Of course not, argues Peter Schönemann of Purdue University in West Lafayette, Ind. His research indicates that g is simply a statistical byproduct of the way mental tests are constructed. In fact, any set of moderately correlated findings, such as the number of toys and books that individual children have, yields data that can be transformed into a general factor having nothing to do with any “general ability,” Schönemann holds. The various sections of mental tests have been painstakingly designed to contain items that are comparable in difficulty. This deep well of positively correlated items serves up a general factor on demand, he says.
People’s IQ differences stem largely from the extent to which individuals’ social and emotional background prepares them for mental tests, proposes Ken Richardson of Open University in Durham, England. In a review of the scientific literature on g and IQ, he concludes that middle-class children draw on extensive experience in manipulating written words and numbers to recognize the nature of nonverbal intelligence problems. This occurs even on those tasks that test developers argue are uninfluenced by culture, Richardson says.
These items typically require a child to look at a set of abstract forms, discern a pattern in the set, and then choose an abstract form that fits into the overall pattern. In these cases, the successful test taker needs to know to read symbols from the top left to the bottom right of a page, for instance.
Other qualities grounded in a person’s experience, such as having an academic orientation and believing in one’s capability to carry out a course of action, also affect performance on such tests, Richardson theorizes. These influences would ensure that g correlates moderately with education levels and job performance. The spread of formal education and literacy can probably take much of the credit for the escalation of IQ scores—5 to 25 points each generation—in Western populations over the past several generations, the British psychologist argues.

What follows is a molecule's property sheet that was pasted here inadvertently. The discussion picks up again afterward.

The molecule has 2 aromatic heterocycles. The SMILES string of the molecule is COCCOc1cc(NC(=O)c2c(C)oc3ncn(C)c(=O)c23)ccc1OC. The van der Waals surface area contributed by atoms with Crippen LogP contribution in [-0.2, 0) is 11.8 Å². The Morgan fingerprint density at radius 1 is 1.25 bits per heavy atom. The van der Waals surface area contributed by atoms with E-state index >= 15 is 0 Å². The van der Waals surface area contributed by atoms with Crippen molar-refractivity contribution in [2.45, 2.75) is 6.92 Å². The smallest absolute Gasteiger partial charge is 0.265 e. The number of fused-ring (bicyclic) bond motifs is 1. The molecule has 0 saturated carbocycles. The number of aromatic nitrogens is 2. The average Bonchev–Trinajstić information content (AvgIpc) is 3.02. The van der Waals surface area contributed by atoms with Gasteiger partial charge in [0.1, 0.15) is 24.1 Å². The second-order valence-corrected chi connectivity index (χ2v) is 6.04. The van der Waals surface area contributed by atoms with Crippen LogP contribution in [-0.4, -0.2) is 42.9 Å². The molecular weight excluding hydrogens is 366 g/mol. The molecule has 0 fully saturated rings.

Richardson’s argument resonates among African villagers living on the shores of Kenya’s Lake Victoria. The higher their school-age children scored on a test of practical knowledge about herbal medicines used in their families, the lower the same kids scored on academic intelligence and achievement tests, says Robert J. Sternberg of Yale University.
Sternberg and his coworkers studied 85 Kenyan children, ages 12 to 15. In many of their families, parents spend much time teaching children practical types of knowledge, such as which plants to use for common medical ailments. Children exposed to extensive practical knowledge at home generally did poorly at school and on standard intelligence tests, Sternberg’s team reported in 2001. Children whose parents emphasized academics got the best grades in school and the highest IQ scores but lacked a grasp of practical knowledge.
These findings underscore the importance of Western-style schooling for developing skills required to succeed on intelligence tests, Sternberg holds. Children who opt to develop other skills generate forms of intelligence that have nothing to do with g scores.
Even if g doesn’t explain all aspects of intelligence, there are innovative ways to explore whether it has neural foundations, remarks Michael Atherton of the University of Minnesota in Minneapolis. In two brain-imaging studies directed by Atherton, novice players of chess and the Japanese board game called go showed widespread, largely comparable brain activation as they pondered moves when presented with arrays of game pieces. However, the two games seem to draw on different strategic skills.
Unlike chess, go doesn’t contain individually identified pieces that move in unique ways.
Atherton’s findings, which need to be confirmed in expert chess and go players, suggest that a single network of brain regions underlies g and fosters strategic thinking, he says.
Still, he remarks, the scientific game is far from over. As of now, g remains a statistical entity in search of a biological identity.